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Power transfer system allows wireless charging on the go

Researchers at Aalto University in Finland have developed a new energy transfer technology that allows you to charge electronic devices without using cords or plugs. Wireless charging systems have been around for some time, the difference is that they could now work independently of the position of the transmitter and receiver.

Currently, wireless power transfer equipment is not capable of charging devices placed anywhere within a large area. Larger transmitters increase electromagnetic exposure, making control on individual devices more difficult. If many smaller transmitters are used, the receivers need to be precisely aligned at fixed locations, preventing equipment mobility.

“The beauty of our method is that it is very simple, yet very sophisticated. We don’t need a high-end processor or many calculations to make transmitters smart. In short, our approach detects the presence and position of the receptor electromagnetically,” explains nanoengineering professor Prasad Jayathurathnage.

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more mobility

The approach proposed by the scientists arranges the transmitters in a grid with the current in the surrounding devices running in opposite directions — for example, a clockwise loop in one transmitter and counterclockwise loops in its nearest neighbors.

This creates a chessboard-like grid with positive and negative transmission coils, generating a magnetic flux between them. A receiver above the transmitter grid picks up the magnetic flux between positive and negative transmitters, creating an electrical current to charge the device.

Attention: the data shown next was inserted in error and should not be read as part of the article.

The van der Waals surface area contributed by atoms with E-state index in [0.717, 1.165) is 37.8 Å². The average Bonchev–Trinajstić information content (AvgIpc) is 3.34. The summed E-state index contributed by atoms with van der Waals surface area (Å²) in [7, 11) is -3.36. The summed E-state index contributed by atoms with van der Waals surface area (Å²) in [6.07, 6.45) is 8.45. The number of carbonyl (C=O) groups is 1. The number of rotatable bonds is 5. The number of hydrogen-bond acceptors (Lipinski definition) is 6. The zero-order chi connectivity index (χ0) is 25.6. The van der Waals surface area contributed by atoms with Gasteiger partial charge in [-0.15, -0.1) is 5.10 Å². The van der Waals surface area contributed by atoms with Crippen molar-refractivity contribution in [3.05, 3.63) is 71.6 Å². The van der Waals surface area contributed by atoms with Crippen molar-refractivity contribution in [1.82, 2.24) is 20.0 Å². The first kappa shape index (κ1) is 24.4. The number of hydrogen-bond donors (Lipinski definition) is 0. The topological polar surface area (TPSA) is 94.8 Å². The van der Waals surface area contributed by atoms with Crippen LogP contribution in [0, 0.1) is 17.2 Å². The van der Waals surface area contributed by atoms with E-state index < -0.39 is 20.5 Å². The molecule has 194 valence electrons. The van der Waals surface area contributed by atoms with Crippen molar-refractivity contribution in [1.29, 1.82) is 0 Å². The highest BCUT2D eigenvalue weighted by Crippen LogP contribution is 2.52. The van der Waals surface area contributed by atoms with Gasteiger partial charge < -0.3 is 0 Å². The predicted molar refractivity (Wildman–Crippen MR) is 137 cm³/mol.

“As the presence of a receiver triggers energy transfer, the system can work without any position tracking and communication between the receivers and transmitters. It also means that power is transferred only to the receiver, rather than the entire area being energized, allowing multiple devices to be charged simultaneously,” adds Jayathurathnage.

varied applications

As the energy transfer continues even when the device is in motion, this technology could be used to power electric vehicles while they are in motion. Another advantage is that warehouse robots, household items, phones or laptops would be able to receive power anywhere in the loading area, without needing a fixed point to do so.

The next step will be to increase power levels from around 1 kW to approximately 20 kW, allowing more equipment to be charged at the same time in a much shorter amount of time. In addition, such a system would avoid overconsumption and waste of electricity.

“Currently, you have to put a rice cooker or a blender at a certain point to get energy. But with our technology we can turn the entire kitchen countertop into a source of electricity for household appliances, with the advantage that the electromagnetic field is generated only under the devices”, concludes Professor Prasad Jayathurathnage.

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